The Federal Aviation Administration wouldn’t turn over letters and e-mails among FAA officials about reporters’ efforts to learn more about planes that crash into birds.

People who routinely request government records said they don’t see much progress on Obama’s transparency pledge.

“It’s either smoke and mirrors or it was done for the media,” said Jeff Stachewicz, founder of Washington-based FOIA Group Inc., which files hundreds of requests every month across the government on behalf of companies, law firms and news organizations. “This administration, when it wants something done, there are no excuses. You just don’t see a big movement toward transparency.”

The San Francisco-based Electronic Frontier Foundation, a civil liberties group, said it filed 45 requests for records since Obama became president, and that agencies such as NASA and the Energy Department have been mostly cooperative in the spirit of Obama’s promises. But the FBI and Justice Department? Not so much, said Nate Cardozo, working for the foundation on a project to expose new government surveillance technologies.

Not quite because it has come to light that NASA is ignoring freedom of information requests, so they can hide the raw data on climate change.

The FBI resisted turning over copies of reports to a White House intelligence oversight board about possible bureau legal violations. The FBI said it’s so far behind reviewing other, unrelated requests that it can’t turn over the reports until May 2014.

“This administration started with a bang, saying this was going to be a new day, and we had really high expectations,” Cardozo said. “We haven’t seen much of a change. The Justice Department said there would be a stronger presumption in favor of disclosure, but that hasn’t been the case.”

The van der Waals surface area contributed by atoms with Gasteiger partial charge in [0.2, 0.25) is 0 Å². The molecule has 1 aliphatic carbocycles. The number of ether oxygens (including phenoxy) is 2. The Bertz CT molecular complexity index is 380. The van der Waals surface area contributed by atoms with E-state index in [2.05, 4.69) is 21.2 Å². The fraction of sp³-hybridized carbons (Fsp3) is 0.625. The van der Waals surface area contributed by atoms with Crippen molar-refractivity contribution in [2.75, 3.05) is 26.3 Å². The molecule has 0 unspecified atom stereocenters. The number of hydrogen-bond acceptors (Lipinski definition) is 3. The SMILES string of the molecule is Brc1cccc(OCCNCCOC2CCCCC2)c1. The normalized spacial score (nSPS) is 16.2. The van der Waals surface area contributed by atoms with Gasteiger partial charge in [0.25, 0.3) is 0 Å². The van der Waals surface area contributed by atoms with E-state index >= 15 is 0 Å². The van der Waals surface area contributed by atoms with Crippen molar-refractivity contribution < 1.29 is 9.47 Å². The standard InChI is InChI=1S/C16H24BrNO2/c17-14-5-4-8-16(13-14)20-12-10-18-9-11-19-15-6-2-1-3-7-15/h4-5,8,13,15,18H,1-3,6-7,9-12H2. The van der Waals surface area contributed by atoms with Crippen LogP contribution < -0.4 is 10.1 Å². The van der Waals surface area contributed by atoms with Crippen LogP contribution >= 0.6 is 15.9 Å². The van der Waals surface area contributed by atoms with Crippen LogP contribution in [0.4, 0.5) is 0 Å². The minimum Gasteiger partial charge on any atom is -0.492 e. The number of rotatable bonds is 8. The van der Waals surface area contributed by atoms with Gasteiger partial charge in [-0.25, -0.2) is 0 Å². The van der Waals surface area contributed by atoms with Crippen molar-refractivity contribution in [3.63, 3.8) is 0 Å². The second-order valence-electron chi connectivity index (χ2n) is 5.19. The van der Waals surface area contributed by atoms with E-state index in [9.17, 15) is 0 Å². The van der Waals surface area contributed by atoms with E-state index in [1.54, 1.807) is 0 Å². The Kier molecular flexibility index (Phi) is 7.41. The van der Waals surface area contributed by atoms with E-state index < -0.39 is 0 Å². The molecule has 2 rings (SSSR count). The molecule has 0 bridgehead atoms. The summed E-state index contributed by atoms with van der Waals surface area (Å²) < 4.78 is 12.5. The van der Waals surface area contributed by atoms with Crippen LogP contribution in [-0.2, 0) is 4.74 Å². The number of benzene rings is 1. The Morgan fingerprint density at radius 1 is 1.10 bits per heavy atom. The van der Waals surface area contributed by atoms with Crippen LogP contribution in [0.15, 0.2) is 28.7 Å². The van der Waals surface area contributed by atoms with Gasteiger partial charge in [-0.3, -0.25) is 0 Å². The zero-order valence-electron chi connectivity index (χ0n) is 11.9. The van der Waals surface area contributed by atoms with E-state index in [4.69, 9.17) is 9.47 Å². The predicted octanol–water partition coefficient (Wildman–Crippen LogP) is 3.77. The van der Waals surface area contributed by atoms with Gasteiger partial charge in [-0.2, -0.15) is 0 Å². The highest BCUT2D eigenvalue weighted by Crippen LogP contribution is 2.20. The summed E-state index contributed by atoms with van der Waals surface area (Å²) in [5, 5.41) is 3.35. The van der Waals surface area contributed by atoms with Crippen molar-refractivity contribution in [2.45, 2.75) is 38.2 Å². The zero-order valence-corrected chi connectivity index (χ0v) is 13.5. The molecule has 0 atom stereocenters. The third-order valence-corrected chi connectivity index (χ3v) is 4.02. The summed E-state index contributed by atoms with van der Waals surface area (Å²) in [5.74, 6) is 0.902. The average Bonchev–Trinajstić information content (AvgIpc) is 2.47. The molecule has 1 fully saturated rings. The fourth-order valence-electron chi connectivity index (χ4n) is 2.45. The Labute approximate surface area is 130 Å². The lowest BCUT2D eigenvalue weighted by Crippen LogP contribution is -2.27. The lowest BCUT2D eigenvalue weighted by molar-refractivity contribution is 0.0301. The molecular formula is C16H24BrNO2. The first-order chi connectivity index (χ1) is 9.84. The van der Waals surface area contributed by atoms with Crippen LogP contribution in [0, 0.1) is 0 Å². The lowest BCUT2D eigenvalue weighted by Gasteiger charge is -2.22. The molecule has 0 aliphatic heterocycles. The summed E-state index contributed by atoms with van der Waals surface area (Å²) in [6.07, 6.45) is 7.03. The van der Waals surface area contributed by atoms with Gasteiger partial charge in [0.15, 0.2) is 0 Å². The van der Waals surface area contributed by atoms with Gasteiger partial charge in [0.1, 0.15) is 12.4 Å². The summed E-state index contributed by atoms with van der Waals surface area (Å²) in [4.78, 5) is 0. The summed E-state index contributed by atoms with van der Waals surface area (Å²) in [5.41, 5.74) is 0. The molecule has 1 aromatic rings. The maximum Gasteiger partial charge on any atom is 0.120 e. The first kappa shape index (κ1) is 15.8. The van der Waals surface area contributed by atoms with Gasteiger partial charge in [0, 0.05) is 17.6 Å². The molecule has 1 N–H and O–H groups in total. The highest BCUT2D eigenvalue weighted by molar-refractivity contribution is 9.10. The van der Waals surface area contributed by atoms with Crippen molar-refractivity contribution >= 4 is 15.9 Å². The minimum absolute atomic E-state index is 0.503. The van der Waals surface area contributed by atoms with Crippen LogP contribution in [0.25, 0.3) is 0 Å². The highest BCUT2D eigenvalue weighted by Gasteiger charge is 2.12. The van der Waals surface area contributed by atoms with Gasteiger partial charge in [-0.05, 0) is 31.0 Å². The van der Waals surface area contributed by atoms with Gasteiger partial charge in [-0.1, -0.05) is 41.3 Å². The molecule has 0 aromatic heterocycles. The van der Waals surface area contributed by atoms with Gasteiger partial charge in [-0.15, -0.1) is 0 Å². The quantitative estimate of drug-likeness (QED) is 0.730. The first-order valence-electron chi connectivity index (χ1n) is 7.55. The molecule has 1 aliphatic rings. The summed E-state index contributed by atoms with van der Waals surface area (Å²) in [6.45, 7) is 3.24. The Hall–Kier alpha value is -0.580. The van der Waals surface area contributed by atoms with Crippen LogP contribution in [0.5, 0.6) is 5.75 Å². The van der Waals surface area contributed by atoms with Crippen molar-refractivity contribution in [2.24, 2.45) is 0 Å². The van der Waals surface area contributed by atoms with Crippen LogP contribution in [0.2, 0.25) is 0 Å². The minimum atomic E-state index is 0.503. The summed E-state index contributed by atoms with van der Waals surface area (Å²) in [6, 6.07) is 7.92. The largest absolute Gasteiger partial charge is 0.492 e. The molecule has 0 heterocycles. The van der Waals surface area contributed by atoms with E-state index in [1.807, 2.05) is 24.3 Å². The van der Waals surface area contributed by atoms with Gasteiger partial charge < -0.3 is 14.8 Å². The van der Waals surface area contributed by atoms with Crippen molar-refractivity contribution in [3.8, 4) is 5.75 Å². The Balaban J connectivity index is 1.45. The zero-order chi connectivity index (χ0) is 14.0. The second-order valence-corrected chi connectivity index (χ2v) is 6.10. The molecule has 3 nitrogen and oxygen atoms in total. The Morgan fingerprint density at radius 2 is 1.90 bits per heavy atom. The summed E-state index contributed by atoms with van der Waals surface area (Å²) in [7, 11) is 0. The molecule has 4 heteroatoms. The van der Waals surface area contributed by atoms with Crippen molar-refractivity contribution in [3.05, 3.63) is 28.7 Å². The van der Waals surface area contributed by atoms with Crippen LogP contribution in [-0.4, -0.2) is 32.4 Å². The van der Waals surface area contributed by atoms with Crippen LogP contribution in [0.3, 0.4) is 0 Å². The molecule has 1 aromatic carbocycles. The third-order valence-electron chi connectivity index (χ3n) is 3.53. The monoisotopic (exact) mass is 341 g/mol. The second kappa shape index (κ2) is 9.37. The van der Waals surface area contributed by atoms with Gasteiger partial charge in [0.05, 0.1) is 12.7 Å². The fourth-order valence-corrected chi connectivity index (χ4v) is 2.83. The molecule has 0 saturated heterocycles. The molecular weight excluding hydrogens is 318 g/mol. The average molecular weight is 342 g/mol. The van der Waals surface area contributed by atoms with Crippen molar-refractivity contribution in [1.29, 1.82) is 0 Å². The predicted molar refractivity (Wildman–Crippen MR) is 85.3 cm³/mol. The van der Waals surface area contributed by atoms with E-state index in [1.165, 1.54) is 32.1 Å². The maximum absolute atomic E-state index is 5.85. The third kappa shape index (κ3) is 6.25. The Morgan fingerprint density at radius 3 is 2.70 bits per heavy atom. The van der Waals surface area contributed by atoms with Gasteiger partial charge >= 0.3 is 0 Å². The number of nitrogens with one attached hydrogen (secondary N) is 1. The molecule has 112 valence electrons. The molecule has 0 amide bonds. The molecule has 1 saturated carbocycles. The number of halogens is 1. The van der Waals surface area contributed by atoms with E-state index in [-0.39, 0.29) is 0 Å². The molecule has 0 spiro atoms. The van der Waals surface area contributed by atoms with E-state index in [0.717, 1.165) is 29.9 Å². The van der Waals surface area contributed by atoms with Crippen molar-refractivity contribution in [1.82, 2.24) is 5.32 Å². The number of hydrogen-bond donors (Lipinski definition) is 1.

Obama has approved startup money for a new office taking part in Monday’s closed conference, the Office of Government Information Services. It was created to resolve disputes involving people who ask for records and government agencies. But as evidenced by the open-records event behind closed doors, there is a long way to go.

“We’d like to know, when they’re training agencies, are they telling them the same thing they’re saying in public, that they’re committed to making the Freedom of Information Act work well and make sure that agencies are releasing information whenever possible while protecting important issues like individual privacy and national security,” said Rick Blum, coordinator of the Sunshine in Government Initiative, of which The Associated Press is a member.

But this is the Obama Administration, they don’t believe in transparency.

The director of the new Office of Government Information Services, Miriam Nisbet, said the event was closed to make sure there would be room for all the government employees attending.

And there is a bridge in Brooklyn I would like to sell you.